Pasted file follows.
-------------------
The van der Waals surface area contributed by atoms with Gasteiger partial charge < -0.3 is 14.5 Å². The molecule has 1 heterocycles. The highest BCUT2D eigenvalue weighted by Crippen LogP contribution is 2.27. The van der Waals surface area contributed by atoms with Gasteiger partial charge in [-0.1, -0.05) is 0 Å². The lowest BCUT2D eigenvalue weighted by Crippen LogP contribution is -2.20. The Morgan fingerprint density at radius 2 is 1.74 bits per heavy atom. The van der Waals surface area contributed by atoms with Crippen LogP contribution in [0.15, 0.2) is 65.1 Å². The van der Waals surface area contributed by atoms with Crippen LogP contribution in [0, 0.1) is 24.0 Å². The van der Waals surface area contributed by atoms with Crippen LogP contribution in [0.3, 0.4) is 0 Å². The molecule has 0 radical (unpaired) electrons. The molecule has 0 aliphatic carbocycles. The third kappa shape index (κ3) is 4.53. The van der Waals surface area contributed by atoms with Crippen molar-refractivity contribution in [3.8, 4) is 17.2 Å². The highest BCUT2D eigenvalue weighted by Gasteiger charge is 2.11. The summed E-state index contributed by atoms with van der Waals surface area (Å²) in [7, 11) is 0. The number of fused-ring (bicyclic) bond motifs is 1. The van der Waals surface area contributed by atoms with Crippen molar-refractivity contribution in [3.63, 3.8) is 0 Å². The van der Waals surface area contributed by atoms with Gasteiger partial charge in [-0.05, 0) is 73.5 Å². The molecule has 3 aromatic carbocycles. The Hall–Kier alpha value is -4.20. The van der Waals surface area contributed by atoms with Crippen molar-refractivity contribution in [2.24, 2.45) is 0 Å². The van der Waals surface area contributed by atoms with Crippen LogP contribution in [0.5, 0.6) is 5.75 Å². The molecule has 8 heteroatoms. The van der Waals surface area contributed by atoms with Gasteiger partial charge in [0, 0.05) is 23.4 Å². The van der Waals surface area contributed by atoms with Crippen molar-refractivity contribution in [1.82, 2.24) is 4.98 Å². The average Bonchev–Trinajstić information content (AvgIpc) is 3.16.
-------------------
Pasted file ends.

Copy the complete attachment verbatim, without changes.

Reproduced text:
The van der Waals surface area contributed by atoms with Gasteiger partial charge < -0.3 is 14.5 Å². The molecule has 1 heterocycles. The highest BCUT2D eigenvalue weighted by Crippen LogP contribution is 2.27. The van der Waals surface area contributed by atoms with Gasteiger partial charge in [-0.1, -0.05) is 0 Å². The lowest BCUT2D eigenvalue weighted by Crippen LogP contribution is -2.20. The Morgan fingerprint density at radius 2 is 1.74 bits per heavy atom. The van der Waals surface area contributed by atoms with Crippen LogP contribution in [0.15, 0.2) is 65.1 Å². The van der Waals surface area contributed by atoms with Crippen LogP contribution in [0, 0.1) is 24.0 Å². The van der Waals surface area contributed by atoms with Crippen LogP contribution in [0.3, 0.4) is 0 Å². The molecule has 0 radical (unpaired) electrons. The molecule has 0 aliphatic carbocycles. The third kappa shape index (κ3) is 4.53. The van der Waals surface area contributed by atoms with Crippen molar-refractivity contribution in [3.8, 4) is 17.2 Å². The highest BCUT2D eigenvalue weighted by Gasteiger charge is 2.11. The summed E-state index contributed by atoms with van der Waals surface area (Å²) in [7, 11) is 0. The number of fused-ring (bicyclic) bond motifs is 1. The van der Waals surface area contributed by atoms with Crippen molar-refractivity contribution in [3.63, 3.8) is 0 Å². The van der Waals surface area contributed by atoms with Gasteiger partial charge in [-0.05, 0) is 73.5 Å². The molecule has 3 aromatic carbocycles. The Hall–Kier alpha value is -4.20. The van der Waals surface area contributed by atoms with Crippen molar-refractivity contribution in [2.24, 2.45) is 0 Å². The van der Waals surface area contributed by atoms with Crippen LogP contribution in [0.5, 0.6) is 5.75 Å². The molecule has 8 heteroatoms. The van der Waals surface area contributed by atoms with Gasteiger partial charge in [0, 0.05) is 23.4 Å². The van der Waals surface area contributed by atoms with Crippen molar-refractivity contribution in [1.82, 2.24) is 4.98 Å². The average Bonchev–Trinajstić information content (AvgIpc) is 3.16.